Zakah Table for Animals

Camels

5-24 For every 5 camels: (a) A one-year old (male or female) sheep or one which has lost its front teeth, or
(b) A two-year old female goat.
25-35 (a) A one-year old female camel, or if unavailable),
(b) A two-year old male camel
36-45 A two-year old female camel
46-60 A three-year old female camel
61-75 A four-year old female camel
76-90 Two two-year old female camels
91-120 Two three-year old female camels
121-129 Tree two-year old female camels
130-139 A three-year old female camel and Two two-year old female camels
140 or more For every 40 camels, a two-year old female camel.
For every 50 camels, a three-year old female camel.
Example: 180 camels = (2 x 40 + 2 x 50) camels

 

Cattle

Every 30 (a) A one-year bullock, or
(b) A one-year old cow
Every 40 (a) A two-year old cow, or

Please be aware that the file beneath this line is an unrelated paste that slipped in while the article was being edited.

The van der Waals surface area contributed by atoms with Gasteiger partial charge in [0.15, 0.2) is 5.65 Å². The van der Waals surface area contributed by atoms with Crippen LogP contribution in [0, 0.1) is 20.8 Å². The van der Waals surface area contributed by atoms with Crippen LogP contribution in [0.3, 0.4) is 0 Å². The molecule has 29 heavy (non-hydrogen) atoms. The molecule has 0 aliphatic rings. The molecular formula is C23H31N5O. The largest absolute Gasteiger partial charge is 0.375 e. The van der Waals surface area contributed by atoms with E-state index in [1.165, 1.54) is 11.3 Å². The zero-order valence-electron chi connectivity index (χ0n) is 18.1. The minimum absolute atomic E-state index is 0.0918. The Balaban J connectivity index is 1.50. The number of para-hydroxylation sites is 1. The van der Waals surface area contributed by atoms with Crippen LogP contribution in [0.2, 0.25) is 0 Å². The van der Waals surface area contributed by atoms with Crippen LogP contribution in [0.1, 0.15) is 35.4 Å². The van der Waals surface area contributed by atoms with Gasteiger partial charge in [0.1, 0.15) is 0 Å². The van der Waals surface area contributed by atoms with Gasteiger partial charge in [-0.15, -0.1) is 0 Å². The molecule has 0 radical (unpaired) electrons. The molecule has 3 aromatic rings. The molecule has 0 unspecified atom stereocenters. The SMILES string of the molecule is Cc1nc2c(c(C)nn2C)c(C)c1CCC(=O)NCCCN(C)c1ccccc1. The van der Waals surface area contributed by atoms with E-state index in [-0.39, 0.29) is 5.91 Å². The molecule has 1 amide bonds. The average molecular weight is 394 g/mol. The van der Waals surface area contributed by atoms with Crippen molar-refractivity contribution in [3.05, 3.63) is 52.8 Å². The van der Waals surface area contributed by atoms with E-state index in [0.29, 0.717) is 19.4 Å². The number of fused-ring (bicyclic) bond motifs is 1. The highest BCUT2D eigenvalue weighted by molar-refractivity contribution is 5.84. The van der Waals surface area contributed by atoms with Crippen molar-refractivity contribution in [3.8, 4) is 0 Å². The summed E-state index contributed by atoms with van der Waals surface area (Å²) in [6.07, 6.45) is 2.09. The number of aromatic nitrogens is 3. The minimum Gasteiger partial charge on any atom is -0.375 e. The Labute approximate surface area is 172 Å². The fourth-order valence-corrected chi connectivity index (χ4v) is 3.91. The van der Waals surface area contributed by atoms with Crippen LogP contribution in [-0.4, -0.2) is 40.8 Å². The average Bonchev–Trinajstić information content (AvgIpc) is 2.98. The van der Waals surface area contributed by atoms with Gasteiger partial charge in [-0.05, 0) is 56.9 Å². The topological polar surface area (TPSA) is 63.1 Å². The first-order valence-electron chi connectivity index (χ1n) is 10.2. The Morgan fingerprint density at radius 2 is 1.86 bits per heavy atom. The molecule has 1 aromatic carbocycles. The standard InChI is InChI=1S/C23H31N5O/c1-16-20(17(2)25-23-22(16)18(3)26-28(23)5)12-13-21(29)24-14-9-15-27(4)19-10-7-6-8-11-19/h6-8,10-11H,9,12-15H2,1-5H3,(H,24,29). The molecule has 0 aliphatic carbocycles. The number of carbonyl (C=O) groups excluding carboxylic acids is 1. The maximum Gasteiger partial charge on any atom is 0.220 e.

(b) Two one-year old bullocks

 

Sheep and Goats

40-120 (a) A one-year old (female) sheep or one which has lost its front teeth, or
(b) A two-year old female goat.
121-200 Two of either (a) or (b)
201-399 Three of either (a) or (b)
400 Four of either (a) or (b)
500 or more For every 100, one more animal of (a) or (b)

 

Zakah on Dates, Raisins, and Staple Crops

The first quotum of dates, raisins, and staple crops is five (5) wasqs which are equivalent to three-hundred (300) sa^s, according to the sa^ of the Prophet صلى الله عليه وسلم, sallallahu^alayhi wa sallam, the measure of which is kept in al-Hijaz.

Explanation: